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Cholera and Climate

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  • Location: Camborne
  • Location: Camborne

Cholera had been seasonally endemic to Lower Bengal since time immemorial. But in May 1817, when the monsoon arrived three weeks early and delivered further calamitous quantities of rain to the delta region, the perennial Bengal cholera suddenly appeared out of season, showing unusual strength and breadth. By August an unprecedented "epidemic" of the disease had spread among the Indian population. A short month later an official report declared cholera to be "raging with extreme violence" through both the Indian and European populations of Bengal but also embarking on an unprecedented outward course to the north and west, following the river.


Death counts were hazy, perhaps inflated, and suspiciously round. Certainly thousands, perhaps tens of thousands, died in the first season. By the 1830s, at the beginning of the global cholera panic, European estimates of Indian fatalities since 1817 would run into the millions, although the numbers are impossible to verify.


Speculation as to the cause of this disaster was rife. Endemic cholera in Bengal had traditionally been associated with the "winter" months of November to January, with a smaller peak in the hot, dry months of April and May. The reach of the disease remained limited, in any given year, for the simple reason that it soon ran out of fresh victims. Explanations for the unprecedented epidemic outbreak in Bengal in 1817 depend upon the putative emergence of a new strain- of cholera capable of bypassing the built-up immunity of its indigenous hosts, then spreading rapidly to successive populations in various directions.


The "father of British medical writers on cholera;' Calcutta physician James Jameson, traced the cause of the 1817 cholera to abnormalities in the Bengal climate in the two-year period leading to the outbreak. His classic 1820 report to the Calcutta Medical Board includes a ninety-page prefatory description of the "distempered" state of the weather beginning in late 1815.


Already by 1817, however, debates over the etiology of cholera were shifting. In subsequent decades, a new legion of medical theorists of cholera would come to reject Jameson's meteorological emphasis in favor of an emerging liberal paradigm that captured the imaginations of progressive physicians and public officials through the Victorian age. Infectious disease was not "natural" but rather the product uct of human-created filth, of the open sewers and fetid air of slums and industrial tenements. Cholera was a social disease, an index of failures by nation-states to regulate and sanitize their colonial ports of trade and booming industrialized cities.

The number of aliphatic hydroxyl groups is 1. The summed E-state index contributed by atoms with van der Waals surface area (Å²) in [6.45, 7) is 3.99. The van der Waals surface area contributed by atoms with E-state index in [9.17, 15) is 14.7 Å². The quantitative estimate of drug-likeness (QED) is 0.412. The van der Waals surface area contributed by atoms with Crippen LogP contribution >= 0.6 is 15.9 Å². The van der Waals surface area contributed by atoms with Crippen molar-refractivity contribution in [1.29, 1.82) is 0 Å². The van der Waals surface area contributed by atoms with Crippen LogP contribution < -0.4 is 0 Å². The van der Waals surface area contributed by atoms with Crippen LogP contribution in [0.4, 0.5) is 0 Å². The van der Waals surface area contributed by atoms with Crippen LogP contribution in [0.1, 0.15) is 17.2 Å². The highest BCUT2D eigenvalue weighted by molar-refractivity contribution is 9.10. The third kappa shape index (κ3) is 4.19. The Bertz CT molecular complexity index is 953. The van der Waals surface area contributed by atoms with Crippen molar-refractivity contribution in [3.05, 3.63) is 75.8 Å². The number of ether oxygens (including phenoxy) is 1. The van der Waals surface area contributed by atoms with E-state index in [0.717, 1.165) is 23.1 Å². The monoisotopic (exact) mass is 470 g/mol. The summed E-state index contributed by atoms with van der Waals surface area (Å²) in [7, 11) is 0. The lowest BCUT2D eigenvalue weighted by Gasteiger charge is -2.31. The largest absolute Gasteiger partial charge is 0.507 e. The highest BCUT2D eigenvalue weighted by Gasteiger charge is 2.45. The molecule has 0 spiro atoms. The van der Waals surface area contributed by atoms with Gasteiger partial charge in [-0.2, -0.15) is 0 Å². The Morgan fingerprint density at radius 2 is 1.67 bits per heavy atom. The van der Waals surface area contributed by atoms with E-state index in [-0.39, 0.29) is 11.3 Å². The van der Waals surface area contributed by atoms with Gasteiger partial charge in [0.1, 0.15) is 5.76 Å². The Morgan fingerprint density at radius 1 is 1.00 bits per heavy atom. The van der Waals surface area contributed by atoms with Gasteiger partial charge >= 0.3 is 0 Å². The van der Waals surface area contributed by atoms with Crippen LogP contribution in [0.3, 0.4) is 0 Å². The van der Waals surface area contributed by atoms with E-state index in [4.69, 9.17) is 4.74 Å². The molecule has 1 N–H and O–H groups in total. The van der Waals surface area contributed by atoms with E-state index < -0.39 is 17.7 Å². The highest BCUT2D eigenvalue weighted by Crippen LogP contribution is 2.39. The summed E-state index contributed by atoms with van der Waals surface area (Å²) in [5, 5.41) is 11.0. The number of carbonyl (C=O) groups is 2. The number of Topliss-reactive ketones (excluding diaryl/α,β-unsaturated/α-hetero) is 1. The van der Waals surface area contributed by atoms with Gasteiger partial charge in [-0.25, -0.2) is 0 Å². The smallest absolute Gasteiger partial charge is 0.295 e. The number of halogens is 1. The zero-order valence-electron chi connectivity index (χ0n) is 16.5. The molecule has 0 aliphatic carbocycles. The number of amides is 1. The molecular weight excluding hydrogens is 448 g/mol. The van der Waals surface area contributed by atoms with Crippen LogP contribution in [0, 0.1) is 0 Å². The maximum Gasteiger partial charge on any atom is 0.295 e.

Now, however, at the beginning of the twenty-first century, the medico-meteorological worldview of James Jameson has experienced a second coming. The post-Victorian bacteriological consensus on cholera has been overtaken by a new, more complex etiological paradigm that restores credibility to the early nineteenth-century model of climatic disease dynamics.


In a series of articles, University of Michigan ecologist Mercedes Pascual has explicitly revisited the early nineteenth-century debate between meteorological and contagionist theories of cholera, proposing to "integrate" them and thereby return medical science full circle to an understanding of"the influence of climate on disease dynamics?' Pascual's theoretical ecology of cholera has shown "interannual variability" of climate-that is, weather anomalies such as drought, flood, and unseasonable temperatures-to be a strong driver of outbreaks. In addition to threatening the security of water infrastructure, excessive rainfall alters the salinity levels of water and promotes the growth of nutrients conducive to bacterial production. Conversely droughts, by increasing the temperature of reduced standing bodies of water and concentrating the bacterial population, also promote disease transmission.




Gillen D’Arcy Wood, Tambora: The Eruption that Changed the World, Princetown University Press,


Cholera and climate: revisiting the quantitative evidence


Mercedes Pascual, Menno J. Bouma, Andrew P. Dobson



Cholera dynamics in endemic regions display regular seasonal cycles and pronounced interannual variability. We review here the currentquantitative evidence for the influence of climate on cholera dynamics with reference to the early literature on the subject. We also brieflyreview the incipient status of mathematical models for cholera and argue that these models are important for understanding climaticinfluences in the context of the population dynamics of the disease. A better understanding of disease risk related to the environment shouldfurther underscore the need for changing the socioeconomic conditions conducive to choler



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